Jack Brayton, a 2016 Hardin Valley Academy graduate, will go back to high school but this time in China.
Brayton, son of Andrea Bray-ton, has received a National Security Language Initiative for Youth scholarship to study Chi-nese in China for the 2016-2017 academic years.
“I feel honored to get the scholarship,” he said.
Brayton is one of about 600 competitively selected students from across the United States to receive the scholarship, with which students can use to study Arabic, Chinese, Hindi, Korean, Persian or Turkish this year, Tyler Singleton, American Councils for International Education spokes-man, said.
“I didn’t expect to get [the scholarship],” Brayton said. “A part of me knew I worked really hard to get it but another part of me knew the odds were pretty low. There were 5,000 applicants and about 600 were chosen.”
He will spend 10 months studying at Beijing No. 80 High School, a private school, in Beijing. Brayton will depart Aug. 31 from Tennessee for Washing-ton, D.C., and then arrive in Beijing Sept. 2. While in China, he will take one class, Chinese.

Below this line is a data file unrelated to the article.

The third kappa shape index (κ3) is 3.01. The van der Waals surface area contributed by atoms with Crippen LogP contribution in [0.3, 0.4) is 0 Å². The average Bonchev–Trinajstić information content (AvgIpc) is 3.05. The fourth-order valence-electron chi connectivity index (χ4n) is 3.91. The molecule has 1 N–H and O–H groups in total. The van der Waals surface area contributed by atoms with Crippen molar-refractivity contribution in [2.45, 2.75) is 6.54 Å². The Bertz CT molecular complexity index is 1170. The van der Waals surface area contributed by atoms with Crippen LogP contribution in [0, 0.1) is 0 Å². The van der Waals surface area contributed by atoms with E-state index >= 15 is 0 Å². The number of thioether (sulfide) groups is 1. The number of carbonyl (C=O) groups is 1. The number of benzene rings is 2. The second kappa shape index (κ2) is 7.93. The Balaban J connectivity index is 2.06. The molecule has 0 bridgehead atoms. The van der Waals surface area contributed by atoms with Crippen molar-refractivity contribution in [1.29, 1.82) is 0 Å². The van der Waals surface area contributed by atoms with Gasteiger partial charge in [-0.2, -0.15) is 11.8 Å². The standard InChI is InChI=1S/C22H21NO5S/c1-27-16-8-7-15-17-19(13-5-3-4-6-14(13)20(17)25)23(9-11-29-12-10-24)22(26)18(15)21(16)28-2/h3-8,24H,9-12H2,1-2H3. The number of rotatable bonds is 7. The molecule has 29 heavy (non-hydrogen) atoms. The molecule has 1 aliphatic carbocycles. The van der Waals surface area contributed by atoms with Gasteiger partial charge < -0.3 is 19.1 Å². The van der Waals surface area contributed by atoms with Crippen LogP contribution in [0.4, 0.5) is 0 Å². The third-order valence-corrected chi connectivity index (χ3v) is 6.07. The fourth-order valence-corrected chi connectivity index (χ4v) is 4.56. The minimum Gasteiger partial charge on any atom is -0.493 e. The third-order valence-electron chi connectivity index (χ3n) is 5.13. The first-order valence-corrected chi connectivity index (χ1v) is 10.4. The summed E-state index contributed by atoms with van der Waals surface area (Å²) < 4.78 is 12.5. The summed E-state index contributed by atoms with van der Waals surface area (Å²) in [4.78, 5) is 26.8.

“But, it will be intensive studying,” Brayton said. “I just wonder what I will do the rest of the day.”
Not sure if he received the scholarship, the HVA graduate said he started looking at colleges, such as University of Mississippi.
He also is considering attending Pellissippi State Community College.
After he completes his Chinese course, Brayton said he is considering three career paths: Video editor, going into international business or pursuing a career as an Internet alternate reality game storyteller.
“With international business, my learning Chinese would help me interact with other people,” he said.
Brayton said initially he wanted to learn Japanese.
“I took Chinese to help with that,” he said. “Then I learned Chinese was a fun language to speak and had an interesting culture.”
Brayton also had some familiarity with the Chinese language.
“I traveled to Taiwan in the 10th grade for a school trip,” he said. “That cemented my desire to learn the language.”
The NSLI-Y program is administered by American Councils for International Education in cooperation with AFS-USA, American Cultural Exchange Service, AMIDEAST, iEARN-US, Legacy International, Russian American Foundation, Stony Brook Univer-sity, University of Delaware, Uni-versity of Minnesota and Univer-sity of Wisconsin.
Its purpose is to increase the number of Americans who can engage with native speakers of critical languages, Singleton said.
“The goals of the NSLI-Y program include sparking a life-long interest in foreign languages and cultures, and developing a corps of young Americans with the skills necessary to advance international dialogue and cross-cultural opportunities in the private, academic, and government sectors,” he said.